Since its first appearance in June 2014, the Dyre Trojan has reportedly been used in a succession of phishing campaigns across the globe, including attacks against major brand names such as the Royal Bank of Scotland, Citigroup, JPMorgan Chase and Bank of America. An analysis of Dyre’s configuration file shows that the malware’s target list now includes over 100 banks. With new banks being targeted on a weekly basis, the Trojan has created industrywide concern.
At the heart of the Trojan’s successful man-in-the-middle (MitM) attacks is a technique called “browser hooking.” This technique allows the malware operators to route unsuspecting customers to fake banking websites, where they are tricked into surrendering their login credentials. The stolen credentials are then used to conduct an account takeover (ATO) from a spoofed device, through a proxy or directly from the infected PC by the use of remote access tools.
Attempts to combat Dyre attacks with traditional fraud controls such as antivirus, authentication, statistical risk engines and device IDs have proven to be ineffective.
Why Is Combating Dyre So Challenging?
The simple answer is that those controls were put in place to stop a previous generation of threats and were never designed to combat today’s sophisticated malware attacks.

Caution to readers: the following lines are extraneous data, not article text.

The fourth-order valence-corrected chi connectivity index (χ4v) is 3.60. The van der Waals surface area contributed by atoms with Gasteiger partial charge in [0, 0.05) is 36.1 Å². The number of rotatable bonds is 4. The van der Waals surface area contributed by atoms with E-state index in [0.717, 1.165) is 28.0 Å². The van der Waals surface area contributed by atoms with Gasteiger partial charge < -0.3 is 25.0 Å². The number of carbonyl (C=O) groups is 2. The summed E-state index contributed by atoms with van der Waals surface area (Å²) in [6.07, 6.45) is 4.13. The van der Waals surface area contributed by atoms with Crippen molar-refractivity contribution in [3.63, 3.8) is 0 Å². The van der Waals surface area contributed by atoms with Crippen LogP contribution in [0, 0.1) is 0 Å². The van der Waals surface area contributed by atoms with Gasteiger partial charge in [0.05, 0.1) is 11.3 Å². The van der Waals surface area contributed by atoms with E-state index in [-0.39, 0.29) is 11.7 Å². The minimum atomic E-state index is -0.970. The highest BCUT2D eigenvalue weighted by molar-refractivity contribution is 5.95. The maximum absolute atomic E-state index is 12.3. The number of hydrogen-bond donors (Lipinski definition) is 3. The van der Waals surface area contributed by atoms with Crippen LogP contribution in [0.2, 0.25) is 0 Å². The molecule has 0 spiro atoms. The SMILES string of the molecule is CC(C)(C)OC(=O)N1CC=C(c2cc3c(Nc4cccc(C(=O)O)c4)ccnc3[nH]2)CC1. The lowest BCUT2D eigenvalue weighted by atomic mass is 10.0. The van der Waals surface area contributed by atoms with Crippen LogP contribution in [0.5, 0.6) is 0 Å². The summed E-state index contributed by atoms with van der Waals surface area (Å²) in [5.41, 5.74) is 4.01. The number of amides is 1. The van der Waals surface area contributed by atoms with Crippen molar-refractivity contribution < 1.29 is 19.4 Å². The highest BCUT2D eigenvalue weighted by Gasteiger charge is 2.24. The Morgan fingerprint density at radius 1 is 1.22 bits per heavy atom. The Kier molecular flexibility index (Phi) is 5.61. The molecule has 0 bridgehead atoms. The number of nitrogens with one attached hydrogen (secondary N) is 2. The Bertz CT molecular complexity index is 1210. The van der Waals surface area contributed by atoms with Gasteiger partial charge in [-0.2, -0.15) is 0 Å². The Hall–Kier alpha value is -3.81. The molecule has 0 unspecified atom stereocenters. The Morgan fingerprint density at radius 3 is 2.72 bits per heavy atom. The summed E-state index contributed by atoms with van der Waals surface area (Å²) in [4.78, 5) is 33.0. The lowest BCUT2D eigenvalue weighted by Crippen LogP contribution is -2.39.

Authentication was never designed for a situation in which the criminal can forward authentication requests to the user who is browsing a fake website. Device identification did not take into account the latest generation of device-spoofing techniques. Antivirus software, which relies on identifying known malware signatures, was never designed to detect a fast-evolving Trojan such as Dyre, which sometimes releases a new binary code version every three days.
Traditional risk engines based on analysis of session request and transactions are especially challenged by the malware modus operandi because they simply lack data on the full fraud life cycle. Critical parts of the Trojan’s attack occur on the victim’s PC and on a fake website, making them completely invisible to risk engines. The data that risk engines do obtain is inaccurate or heavily compromised by the Trojan. For example, session data, which is used by risk engines, can be easily altered or spoofed to mimic requests sent from the victim’s browser. Users are tricked into answering authentication challenges through the fake website. As a result, risk engines often miss the actual fraud attacks.
But Wait, It Gets Worse!
To make matters worse, Dyre’s developers are constantly adding more fraud capabilities to the malware.
According to an analysis conducted by IBM Security Trusteer researcher Lior Keshet, this malware has incrementally evolved to include capabilities for faster monetization of stolen credentials, data collection and remote access tools.
The monetization tools shorten the time from the moment a user unsuspectingly surrenders his or her credentials to the fake website to when the ATO attack is complete. In fact, in many cases analyzed by IBM Security Trusteer, the account takeover attempt was so fast that the victim was still navigating the fake website after the criminal completed a funds transfer to a mule account.
Recently added data collection capabilities allow the Trojan to gather information regarding the infected PC’s browser, cookies, certificates and OS attributes. These attributes can be used to spoof the device used in the ATO by making it appear to be the victim’s device.